- The Washington Times - Saturday, May 29, 2004

The public and the media should be thinking about how to measure the credibility of the forthcoming September 11 Commission findings.

In this regard, a key measure of credibility will be whether the commission clearly and decisively addresses the situation prior to September 11 and how the situation facilitated the success of the terrorist atrocities. All other measures are secondary since the events that unfolded during and after September 11 were constrained by pre-attack attitudes, training, and capabilities.

Even without involvement in the commission hearings and without access to documented information, classified or unclassified, the public and media can prepare for such an evaluation by developing a logical formulation of conditions and events that led to the pre-September 11 situation. These can then be used to assess the commission’s methodology and its report for any inconsistencies, suppression of ideas or misrepresentation of facts.

The following are eight measures of credibility that might be used as an assessment tool.

(1) First World Trade Center attack (Feb. 26, 1993) — The virtual scale of this event was identical to that of September 11, 2001. Both attacks had two objectives — destruction of the World Trade Center buildings along with collateral damage to other adjacent structures, and the deaths of 20,000 to 40,000 people. The actual numbers were far less, for various reasons. Had the first attack succeeded, the September 11 Commission would have met eight years earlier.

(2) The pre September 11 situation resulting from this event owed to the original attack not being treated as a result of an “intelligence failure,” even though its objectives were massive on any scale. As a result, there were no substantial changes over the next eight years to resolve deficiencies in government management, refocuse intelligence resources toward the Middle East and increase internal national security.

The persistent underlying condition seems that terror events involving thousands of casualties were viewed as unrealistic and unbelievable; therefore, no major changes were required.

(3) Other terrorist events: The above conditions that ruled out future events involving large scale casualties seems to have been reinforced by follow-up terrorist events such as attacks on the marine barracks in Lebanon (241 killed) and the attack on the USS Cole (17 killed).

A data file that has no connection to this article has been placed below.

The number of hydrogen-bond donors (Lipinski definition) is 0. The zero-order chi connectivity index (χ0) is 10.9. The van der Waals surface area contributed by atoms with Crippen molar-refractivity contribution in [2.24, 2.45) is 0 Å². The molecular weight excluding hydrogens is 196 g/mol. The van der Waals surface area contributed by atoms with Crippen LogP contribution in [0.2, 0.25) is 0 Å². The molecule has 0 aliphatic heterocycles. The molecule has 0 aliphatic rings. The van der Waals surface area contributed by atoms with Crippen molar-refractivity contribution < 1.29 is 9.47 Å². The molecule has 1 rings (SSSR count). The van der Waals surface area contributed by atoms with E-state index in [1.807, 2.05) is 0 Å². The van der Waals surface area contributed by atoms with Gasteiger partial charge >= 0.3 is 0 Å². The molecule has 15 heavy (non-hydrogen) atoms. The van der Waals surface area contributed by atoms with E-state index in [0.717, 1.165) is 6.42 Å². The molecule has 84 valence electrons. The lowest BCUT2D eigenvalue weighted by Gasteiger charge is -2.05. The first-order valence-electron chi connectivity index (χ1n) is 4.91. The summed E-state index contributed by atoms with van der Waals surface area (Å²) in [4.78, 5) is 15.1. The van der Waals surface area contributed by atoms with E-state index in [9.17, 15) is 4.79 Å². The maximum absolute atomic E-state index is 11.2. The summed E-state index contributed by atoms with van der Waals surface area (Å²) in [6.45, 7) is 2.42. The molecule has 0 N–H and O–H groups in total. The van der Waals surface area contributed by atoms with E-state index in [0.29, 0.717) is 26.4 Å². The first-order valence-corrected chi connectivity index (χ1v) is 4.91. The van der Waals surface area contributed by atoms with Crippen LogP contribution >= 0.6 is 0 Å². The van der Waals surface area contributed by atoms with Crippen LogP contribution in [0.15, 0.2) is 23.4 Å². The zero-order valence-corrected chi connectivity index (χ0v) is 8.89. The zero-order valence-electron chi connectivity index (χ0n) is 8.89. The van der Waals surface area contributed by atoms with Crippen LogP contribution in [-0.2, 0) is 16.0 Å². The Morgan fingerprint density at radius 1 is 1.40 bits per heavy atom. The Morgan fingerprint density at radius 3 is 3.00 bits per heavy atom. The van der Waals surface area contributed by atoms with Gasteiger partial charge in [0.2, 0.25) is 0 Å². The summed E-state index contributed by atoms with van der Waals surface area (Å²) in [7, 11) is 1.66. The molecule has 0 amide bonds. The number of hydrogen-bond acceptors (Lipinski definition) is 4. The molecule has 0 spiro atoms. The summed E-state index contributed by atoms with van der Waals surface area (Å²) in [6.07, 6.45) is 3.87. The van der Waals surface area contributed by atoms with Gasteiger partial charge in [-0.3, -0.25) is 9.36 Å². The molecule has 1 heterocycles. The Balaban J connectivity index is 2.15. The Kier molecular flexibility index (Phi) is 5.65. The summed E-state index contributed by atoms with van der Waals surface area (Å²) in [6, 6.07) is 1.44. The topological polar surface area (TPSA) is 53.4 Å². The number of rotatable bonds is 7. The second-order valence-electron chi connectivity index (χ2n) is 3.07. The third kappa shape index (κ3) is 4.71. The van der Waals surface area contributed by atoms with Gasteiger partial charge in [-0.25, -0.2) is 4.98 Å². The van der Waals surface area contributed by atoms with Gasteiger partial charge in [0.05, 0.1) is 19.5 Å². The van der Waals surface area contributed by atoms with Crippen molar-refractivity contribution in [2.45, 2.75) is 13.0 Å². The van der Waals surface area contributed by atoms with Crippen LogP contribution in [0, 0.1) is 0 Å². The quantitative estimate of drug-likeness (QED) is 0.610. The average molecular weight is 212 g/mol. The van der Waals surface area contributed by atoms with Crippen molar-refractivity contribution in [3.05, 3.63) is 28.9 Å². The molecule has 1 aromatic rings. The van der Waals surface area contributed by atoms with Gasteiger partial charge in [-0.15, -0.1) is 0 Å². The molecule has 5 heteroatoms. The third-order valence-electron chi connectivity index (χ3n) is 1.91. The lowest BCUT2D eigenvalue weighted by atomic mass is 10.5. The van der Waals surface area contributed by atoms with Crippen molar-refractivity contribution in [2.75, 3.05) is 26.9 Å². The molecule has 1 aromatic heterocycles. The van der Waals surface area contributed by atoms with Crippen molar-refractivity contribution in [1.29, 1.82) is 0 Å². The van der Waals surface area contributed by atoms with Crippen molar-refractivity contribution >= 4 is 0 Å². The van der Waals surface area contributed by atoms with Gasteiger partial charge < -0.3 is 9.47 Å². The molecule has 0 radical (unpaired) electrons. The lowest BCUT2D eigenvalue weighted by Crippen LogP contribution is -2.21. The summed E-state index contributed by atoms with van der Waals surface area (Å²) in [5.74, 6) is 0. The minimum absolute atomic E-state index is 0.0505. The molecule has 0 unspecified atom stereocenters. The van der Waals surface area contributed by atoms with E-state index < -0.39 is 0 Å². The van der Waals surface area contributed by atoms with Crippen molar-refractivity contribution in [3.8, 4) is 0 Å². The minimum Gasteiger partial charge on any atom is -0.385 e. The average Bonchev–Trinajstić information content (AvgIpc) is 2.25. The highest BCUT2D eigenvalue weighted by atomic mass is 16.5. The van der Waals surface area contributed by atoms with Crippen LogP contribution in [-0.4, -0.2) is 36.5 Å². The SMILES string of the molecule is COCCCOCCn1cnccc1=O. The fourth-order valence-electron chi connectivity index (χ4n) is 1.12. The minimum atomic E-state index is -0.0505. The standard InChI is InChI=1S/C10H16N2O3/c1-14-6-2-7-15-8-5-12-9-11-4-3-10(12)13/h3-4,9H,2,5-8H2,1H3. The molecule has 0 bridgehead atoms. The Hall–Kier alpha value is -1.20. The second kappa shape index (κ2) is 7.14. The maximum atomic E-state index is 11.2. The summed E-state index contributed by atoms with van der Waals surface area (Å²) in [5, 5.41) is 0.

The result was continuation of the status quo on government management, intelligence focus, and internal national security.

(4) Bush administration legitimacy: During the time leading up to September 11, the Bush administration faced continued attacks over its right to be in the White House. These attacks affected government functioning by delaying the normal transition process for several months. In fact, the process so deviated from the norm that intelligence and defense policy decisions that usuallly would have been completed in the summer were delayed until September — hardly time enough for implementation prior to September 11.

(5) Racial profiling: Restricting government agencies from focusing on racial groups where known criminal activity is centered was and is today considered unacceptable, with grave political consequences. These restrictions covered the Muslims in the United States. Had any law enforcement agency claimed 19 Muslims were potential perpetrators of a horrendous attack whose objective was the death of 20,000 to 40,000 people, that agency would have been met with protests of discrimination. It can be called the “little old lady syndrome,” where time must be spent investigating everyone though most obviously have neither the ability nor inclination to be a threat.